What to do if Zoloft causes itching? (3+ allergy symptoms)

If you’re experiencing itching after taking Zoloft (sertraline), it is important to seek medical attention and rule out the possibility of an allergic reaction. This is crucial for people who are trying Zoloft out for the very first time. 

Although allergic reactions to antidepressants are not common, and most people avoid these meds because of potential side effects, some people could be allergic to these meds, and itching could be a sign of it. 

So, if you’re new to Zoloft, it is crucial to seek immediate medical attention to determine whether it’s safe for you to continue using Zoloft or not. For new users who are allergic to Zoloft, they can stop taking the medication right away to prevent further damage. 

Zoloft takes 4-6 weeks to work, and your body can take months to adjust to it properly (1,2). So, new users shouldn’t worry about withdrawal symptoms, as taking a dose or two of any medication whatsoever does not make your body dependent on it. 

However, it’s best to talk to your doctor about your side effects to ensure the safe and effective use of Zoloft.

What are some other symptoms of an allergic reaction to Zoloft?

The typical signs and symptoms associated with an allergic reaction to sertraline include: (2,3)

SymptomCommon or Rare
Rash or hivesCommon
Itching Common
Swelling of the face or tongueLess common 
Severe dizzinessLess common
Difficulty breathingLess common
Unexplained feverRare 
Yellowing of eyes or skin (jaundice)Rare 
Unusual bleeding or bruisingRare 
Dark urineRare 
Persistent nausea or vomitingRare 

These symptoms can vary from person to person depending on the dose of Zoloft you have consumed and how sensitive your body is to this antidepressant. 

However, it is important to note that these signs and symptoms should be reported promptly, as an allergic reaction can harm you and should be managed immediately.

Can itching be a non-allergic side effect of Zoloft?

Itching could be a non-allergic side effect of Zoloft in some individuals. Although it is not commonly reported and is not listed as a common side effects associated with Zoloft, some people could develop itching as a non-allergic side effect. 

However, it should still be ruled out. Research suggests that selective serotonin reuptake inhibitors (SSRIs) like Zoloft can cause cutaneous side effects such as eczema, bruising, pruritus, acne, etc (4).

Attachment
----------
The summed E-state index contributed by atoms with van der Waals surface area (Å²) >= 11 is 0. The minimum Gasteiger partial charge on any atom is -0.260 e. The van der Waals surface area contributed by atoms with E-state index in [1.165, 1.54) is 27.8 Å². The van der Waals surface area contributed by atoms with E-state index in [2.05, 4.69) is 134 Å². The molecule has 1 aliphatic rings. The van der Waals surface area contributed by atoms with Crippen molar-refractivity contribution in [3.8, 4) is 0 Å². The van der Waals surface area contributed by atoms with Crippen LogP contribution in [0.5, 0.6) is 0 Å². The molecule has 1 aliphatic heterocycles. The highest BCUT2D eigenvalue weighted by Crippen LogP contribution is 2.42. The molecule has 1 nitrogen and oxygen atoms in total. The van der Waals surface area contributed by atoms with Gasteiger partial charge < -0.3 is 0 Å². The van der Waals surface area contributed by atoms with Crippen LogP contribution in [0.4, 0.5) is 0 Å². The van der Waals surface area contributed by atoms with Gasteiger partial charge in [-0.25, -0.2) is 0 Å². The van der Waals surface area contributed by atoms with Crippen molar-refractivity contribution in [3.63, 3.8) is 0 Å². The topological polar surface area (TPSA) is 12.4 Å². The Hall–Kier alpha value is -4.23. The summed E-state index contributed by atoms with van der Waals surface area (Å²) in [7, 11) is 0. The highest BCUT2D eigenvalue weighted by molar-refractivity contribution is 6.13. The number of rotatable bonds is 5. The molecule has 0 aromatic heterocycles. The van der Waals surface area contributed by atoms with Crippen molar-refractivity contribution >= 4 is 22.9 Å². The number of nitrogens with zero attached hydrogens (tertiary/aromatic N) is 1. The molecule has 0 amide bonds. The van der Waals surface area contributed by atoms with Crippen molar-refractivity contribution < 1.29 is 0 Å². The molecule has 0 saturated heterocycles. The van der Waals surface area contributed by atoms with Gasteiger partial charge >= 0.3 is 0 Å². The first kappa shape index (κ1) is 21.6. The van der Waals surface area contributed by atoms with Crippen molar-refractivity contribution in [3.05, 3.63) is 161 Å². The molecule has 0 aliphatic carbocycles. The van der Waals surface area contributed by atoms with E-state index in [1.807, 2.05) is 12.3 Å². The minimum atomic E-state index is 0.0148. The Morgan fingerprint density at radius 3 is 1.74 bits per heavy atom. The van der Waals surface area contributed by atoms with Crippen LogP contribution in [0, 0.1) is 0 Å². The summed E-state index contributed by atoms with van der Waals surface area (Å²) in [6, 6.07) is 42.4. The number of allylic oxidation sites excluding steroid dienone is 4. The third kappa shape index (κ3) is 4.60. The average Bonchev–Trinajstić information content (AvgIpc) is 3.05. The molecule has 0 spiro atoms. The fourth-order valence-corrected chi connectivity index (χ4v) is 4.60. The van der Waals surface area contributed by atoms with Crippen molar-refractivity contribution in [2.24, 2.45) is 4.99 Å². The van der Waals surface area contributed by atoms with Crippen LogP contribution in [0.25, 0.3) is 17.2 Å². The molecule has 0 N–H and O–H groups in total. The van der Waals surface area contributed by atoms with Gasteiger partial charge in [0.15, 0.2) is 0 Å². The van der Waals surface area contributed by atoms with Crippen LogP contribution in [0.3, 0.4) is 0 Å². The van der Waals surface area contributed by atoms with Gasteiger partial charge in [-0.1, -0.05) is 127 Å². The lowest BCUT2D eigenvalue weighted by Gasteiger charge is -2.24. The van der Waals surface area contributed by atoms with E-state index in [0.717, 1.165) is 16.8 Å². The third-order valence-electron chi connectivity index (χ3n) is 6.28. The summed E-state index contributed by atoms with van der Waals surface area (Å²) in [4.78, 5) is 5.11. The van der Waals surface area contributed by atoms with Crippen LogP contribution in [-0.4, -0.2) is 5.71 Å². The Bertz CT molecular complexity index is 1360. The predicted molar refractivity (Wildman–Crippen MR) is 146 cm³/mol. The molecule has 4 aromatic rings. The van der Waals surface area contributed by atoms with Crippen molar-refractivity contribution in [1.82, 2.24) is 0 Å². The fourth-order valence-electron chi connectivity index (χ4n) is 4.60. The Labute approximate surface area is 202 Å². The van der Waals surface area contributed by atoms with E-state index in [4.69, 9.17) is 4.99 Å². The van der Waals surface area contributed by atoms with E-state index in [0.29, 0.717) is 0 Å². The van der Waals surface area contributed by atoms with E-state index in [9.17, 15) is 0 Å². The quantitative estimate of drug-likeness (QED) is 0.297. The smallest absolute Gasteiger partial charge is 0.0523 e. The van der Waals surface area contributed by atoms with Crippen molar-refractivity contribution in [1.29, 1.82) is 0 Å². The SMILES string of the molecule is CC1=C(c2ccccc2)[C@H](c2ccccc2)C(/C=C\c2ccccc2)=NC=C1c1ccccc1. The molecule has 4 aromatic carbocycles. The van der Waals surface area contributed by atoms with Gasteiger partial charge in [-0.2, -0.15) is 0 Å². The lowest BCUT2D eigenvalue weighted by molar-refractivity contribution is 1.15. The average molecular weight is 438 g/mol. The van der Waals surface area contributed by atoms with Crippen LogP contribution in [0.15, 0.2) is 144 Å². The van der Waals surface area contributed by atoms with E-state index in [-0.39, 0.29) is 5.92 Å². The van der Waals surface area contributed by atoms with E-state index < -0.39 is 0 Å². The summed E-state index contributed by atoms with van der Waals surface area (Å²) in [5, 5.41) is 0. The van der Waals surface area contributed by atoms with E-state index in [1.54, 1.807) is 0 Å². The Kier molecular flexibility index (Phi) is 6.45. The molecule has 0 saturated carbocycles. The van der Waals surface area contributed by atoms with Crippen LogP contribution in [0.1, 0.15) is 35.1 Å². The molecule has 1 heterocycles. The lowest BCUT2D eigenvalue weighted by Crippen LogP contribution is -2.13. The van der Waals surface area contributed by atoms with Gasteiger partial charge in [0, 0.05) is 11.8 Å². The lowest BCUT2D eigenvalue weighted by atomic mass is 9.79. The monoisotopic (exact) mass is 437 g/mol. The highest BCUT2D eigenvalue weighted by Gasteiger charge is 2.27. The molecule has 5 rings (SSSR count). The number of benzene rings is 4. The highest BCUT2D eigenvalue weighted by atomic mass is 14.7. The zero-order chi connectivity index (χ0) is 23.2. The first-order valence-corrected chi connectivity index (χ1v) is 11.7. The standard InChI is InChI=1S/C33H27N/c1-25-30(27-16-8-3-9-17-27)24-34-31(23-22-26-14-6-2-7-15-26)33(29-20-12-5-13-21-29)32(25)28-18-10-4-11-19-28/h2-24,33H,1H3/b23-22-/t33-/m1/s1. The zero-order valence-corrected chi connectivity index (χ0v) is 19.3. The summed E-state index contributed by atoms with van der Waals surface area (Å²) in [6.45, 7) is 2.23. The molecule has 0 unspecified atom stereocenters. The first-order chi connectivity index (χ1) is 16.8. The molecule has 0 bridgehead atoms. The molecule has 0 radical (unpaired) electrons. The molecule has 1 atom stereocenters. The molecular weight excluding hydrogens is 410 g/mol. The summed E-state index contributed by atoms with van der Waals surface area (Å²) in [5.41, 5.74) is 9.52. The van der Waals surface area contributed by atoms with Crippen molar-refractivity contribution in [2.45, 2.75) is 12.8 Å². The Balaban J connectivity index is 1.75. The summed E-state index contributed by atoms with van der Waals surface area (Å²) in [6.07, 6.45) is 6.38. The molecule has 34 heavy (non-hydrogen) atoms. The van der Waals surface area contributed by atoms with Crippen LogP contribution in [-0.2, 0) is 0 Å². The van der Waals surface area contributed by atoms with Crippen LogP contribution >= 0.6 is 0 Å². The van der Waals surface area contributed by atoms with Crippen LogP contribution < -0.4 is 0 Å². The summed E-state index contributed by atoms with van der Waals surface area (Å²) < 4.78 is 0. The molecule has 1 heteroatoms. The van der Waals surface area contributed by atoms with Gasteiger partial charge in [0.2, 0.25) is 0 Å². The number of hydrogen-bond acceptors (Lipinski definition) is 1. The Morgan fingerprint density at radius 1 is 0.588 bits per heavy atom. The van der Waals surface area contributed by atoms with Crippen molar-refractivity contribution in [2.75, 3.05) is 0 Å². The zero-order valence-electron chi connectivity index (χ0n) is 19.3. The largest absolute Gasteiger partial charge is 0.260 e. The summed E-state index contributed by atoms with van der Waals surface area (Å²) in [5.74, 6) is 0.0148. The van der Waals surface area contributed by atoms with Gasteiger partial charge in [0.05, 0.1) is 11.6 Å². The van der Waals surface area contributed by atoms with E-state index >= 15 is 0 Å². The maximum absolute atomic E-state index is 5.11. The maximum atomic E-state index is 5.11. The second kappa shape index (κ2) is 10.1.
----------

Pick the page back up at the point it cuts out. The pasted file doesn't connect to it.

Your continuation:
Research also shows that these medications can sometimes cause dangerous cutaneous or skin-related side effects such as Stevens-Johnson syndrome, etc (4). 

So, while it might not be common for Zoloft to cause itching randomly, it is a possibility – but, as stated earlier, you should get it checked. Even if it’s not an allergy symptom, it could be a symptom of a bigger problem.

Zoloft and cutaneous side effects 

In my experience as a pharmacist, I have not seen many cases of Zoloft-induced itching that are not associated with Zoloft allergy. Allergic reactions might not be so severe for some people, and they may only experience rash and itching. 

However, allergic reactions with unusual symptoms are rarely reported, and patient-specific factors can influence these reactions. This is why most doctors prescribe Zoloft and other antidepressants at the lowest effective dose. This approach helps introduce Zoloft into your body in the safest way possible. 

The dose can later be increased if your body tolerates it well and adjusts to it. Allergic reactions are easier to manage when lower doses are consumed compared to high doses, which can cause more pronounced effects. 

So, I recommend sticking to your treatment plan as properly as you can. If anything concerns you, reach out to your doctor.


  1. Singh HK, Saadabadi A. Sertraline. 2023 Feb 13. In: StatPearls [Internet]. Treasure Island (FL): StatPearls Publishing; 2023 Jan–. PMID: 31613469. Available from: https://www.ncbi.nlm.nih.gov/books/NBK547689
  1. The Food and Drug Administration (FDA). HIGHLIGHTS OF PRESCRIBING INFORMATION. ZOLOFT (sertraline hydrochloride) tablets, for oral use. Available from: https://www.accessdata.fda.gov/drugsatfda_docs/label/2016/019839s74s86s87_20990s35s44s45lbl.pdf
  1. National Library of Medicine. Sertraline: MedlinePlus Drug Information [Internet]. Bethesda (MD): U.S. National Library of Medicine. Available from: https://medlineplus.gov/druginfo/meds/a697048.html 
  1. Krasowska D, Szymanek M, Schwartz RA, Myśliński W. Cutaneous effects of the most commonly used antidepressant medication, the selective serotonin reuptake inhibitors. J Am Acad Dermatol. 2007 May;56(5):848-53. doi: 10.1016/j.jaad.2006.10.020. Epub 2006 Dec 4. PMID: 17147971. https://pubmed.ncbi.nlm.nih.gov/17147971/ 

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